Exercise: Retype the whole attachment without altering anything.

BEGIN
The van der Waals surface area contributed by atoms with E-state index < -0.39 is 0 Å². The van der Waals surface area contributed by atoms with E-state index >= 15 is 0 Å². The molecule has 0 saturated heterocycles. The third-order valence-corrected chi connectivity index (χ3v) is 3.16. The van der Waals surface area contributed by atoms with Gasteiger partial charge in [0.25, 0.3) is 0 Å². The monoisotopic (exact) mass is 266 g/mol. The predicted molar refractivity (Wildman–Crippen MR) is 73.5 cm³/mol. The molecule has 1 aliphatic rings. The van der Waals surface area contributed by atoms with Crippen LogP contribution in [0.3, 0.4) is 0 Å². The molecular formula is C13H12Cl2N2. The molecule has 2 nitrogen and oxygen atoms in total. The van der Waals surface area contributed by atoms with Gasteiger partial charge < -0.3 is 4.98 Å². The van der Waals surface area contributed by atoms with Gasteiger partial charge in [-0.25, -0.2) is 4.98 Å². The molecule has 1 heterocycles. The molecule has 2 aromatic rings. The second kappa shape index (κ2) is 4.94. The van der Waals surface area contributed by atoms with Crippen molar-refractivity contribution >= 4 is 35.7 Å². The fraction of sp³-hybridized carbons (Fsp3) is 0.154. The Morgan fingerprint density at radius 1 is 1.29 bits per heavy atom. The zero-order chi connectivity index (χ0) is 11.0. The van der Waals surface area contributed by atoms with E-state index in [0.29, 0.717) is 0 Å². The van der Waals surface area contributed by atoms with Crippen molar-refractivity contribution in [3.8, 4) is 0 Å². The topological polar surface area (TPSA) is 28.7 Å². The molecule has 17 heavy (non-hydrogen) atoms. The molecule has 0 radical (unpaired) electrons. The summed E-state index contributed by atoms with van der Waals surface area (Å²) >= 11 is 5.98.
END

The van der Waals surface area contributed by atoms with E-state index < -0.39 is 0 Å². The van der Waals surface area contributed by atoms with E-state index >= 15 is 0 Å². The molecule has 0 saturated heterocycles. The third-order valence-corrected chi connectivity index (χ3v) is 3.16. The van der Waals surface area contributed by atoms with Gasteiger partial charge in [0.25, 0.3) is 0 Å². The monoisotopic (exact) mass is 266 g/mol. The predicted molar refractivity (Wildman–Crippen MR) is 73.5 cm³/mol. The molecule has 1 aliphatic rings. The van der Waals surface area contributed by atoms with Crippen LogP contribution in [0.3, 0.4) is 0 Å². The molecular formula is C13H12Cl2N2. The molecule has 2 nitrogen and oxygen atoms in total. The van der Waals surface area contributed by atoms with Gasteiger partial charge < -0.3 is 4.98 Å². The van der Waals surface area contributed by atoms with Gasteiger partial charge in [-0.25, -0.2) is 4.98 Å². The molecule has 1 heterocycles. The molecule has 2 aromatic rings. The second kappa shape index (κ2) is 4.94. The van der Waals surface area contributed by atoms with Crippen molar-refractivity contribution >= 4 is 35.7 Å². The fraction of sp³-hybridized carbons (Fsp3) is 0.154. The Morgan fingerprint density at radius 1 is 1.29 bits per heavy atom. The zero-order chi connectivity index (χ0) is 11.0. The van der Waals surface area contributed by atoms with E-state index in [0.29, 0.717) is 0 Å². The van der Waals surface area contributed by atoms with Crippen molar-refractivity contribution in [3.8, 4) is 0 Å². The topological polar surface area (TPSA) is 28.7 Å². The molecule has 17 heavy (non-hydrogen) atoms. The molecule has 0 radical (unpaired) electrons. The summed E-state index contributed by atoms with van der Waals surface area (Å²) >= 11 is 5.98.